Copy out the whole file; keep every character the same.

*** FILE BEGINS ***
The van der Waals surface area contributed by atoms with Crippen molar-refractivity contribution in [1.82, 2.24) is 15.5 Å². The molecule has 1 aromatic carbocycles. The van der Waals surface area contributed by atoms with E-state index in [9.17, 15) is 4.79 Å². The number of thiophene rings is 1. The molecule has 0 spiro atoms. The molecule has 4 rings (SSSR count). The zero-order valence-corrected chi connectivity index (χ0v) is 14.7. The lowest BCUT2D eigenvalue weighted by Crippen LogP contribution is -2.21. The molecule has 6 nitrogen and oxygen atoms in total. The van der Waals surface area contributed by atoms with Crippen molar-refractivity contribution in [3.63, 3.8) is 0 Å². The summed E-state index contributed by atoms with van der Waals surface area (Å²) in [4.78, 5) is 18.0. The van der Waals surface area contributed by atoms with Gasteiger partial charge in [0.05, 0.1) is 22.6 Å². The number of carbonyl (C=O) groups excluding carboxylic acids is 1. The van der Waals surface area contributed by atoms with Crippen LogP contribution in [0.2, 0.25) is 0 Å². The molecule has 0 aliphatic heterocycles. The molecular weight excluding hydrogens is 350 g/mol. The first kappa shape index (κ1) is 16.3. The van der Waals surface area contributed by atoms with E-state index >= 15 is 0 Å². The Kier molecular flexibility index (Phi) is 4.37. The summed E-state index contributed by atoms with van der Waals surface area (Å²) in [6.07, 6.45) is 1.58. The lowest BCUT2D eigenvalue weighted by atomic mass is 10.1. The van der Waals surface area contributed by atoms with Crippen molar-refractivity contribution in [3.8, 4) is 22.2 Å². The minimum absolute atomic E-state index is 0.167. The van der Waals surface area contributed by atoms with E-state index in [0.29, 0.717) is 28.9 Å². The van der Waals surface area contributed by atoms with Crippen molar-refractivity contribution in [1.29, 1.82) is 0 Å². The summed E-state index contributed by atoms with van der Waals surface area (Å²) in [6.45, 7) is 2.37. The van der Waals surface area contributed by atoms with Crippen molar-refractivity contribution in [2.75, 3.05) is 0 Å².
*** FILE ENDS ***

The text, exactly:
The van der Waals surface area contributed by atoms with Crippen molar-refractivity contribution in [1.82, 2.24) is 15.5 Å². The molecule has 1 aromatic carbocycles. The van der Waals surface area contributed by atoms with E-state index in [9.17, 15) is 4.79 Å². The number of thiophene rings is 1. The molecule has 0 spiro atoms. The molecule has 4 rings (SSSR count). The zero-order valence-corrected chi connectivity index (χ0v) is 14.7. The lowest BCUT2D eigenvalue weighted by Crippen LogP contribution is -2.21. The molecule has 6 nitrogen and oxygen atoms in total. The van der Waals surface area contributed by atoms with Crippen molar-refractivity contribution in [3.63, 3.8) is 0 Å². The summed E-state index contributed by atoms with van der Waals surface area (Å²) in [4.78, 5) is 18.0. The van der Waals surface area contributed by atoms with Gasteiger partial charge in [0.05, 0.1) is 22.6 Å². The number of carbonyl (C=O) groups excluding carboxylic acids is 1. The van der Waals surface area contributed by atoms with Crippen LogP contribution in [0.2, 0.25) is 0 Å². The molecule has 0 aliphatic heterocycles. The molecular weight excluding hydrogens is 350 g/mol. The first kappa shape index (κ1) is 16.3. The van der Waals surface area contributed by atoms with E-state index >= 15 is 0 Å². The Kier molecular flexibility index (Phi) is 4.37. The summed E-state index contributed by atoms with van der Waals surface area (Å²) in [6.07, 6.45) is 1.58. The lowest BCUT2D eigenvalue weighted by atomic mass is 10.1. The van der Waals surface area contributed by atoms with Crippen molar-refractivity contribution in [3.8, 4) is 22.2 Å². The minimum absolute atomic E-state index is 0.167. The van der Waals surface area contributed by atoms with E-state index in [0.29, 0.717) is 28.9 Å². The van der Waals surface area contributed by atoms with Crippen molar-refractivity contribution in [1.29, 1.82) is 0 Å². The summed E-state index contributed by atoms with van der Waals surface area (Å²) in [6.45, 7) is 2.37. The van der Waals surface area contributed by atoms with Crippen molar-refractivity contribution in [2.75, 3.05) is 0 Å².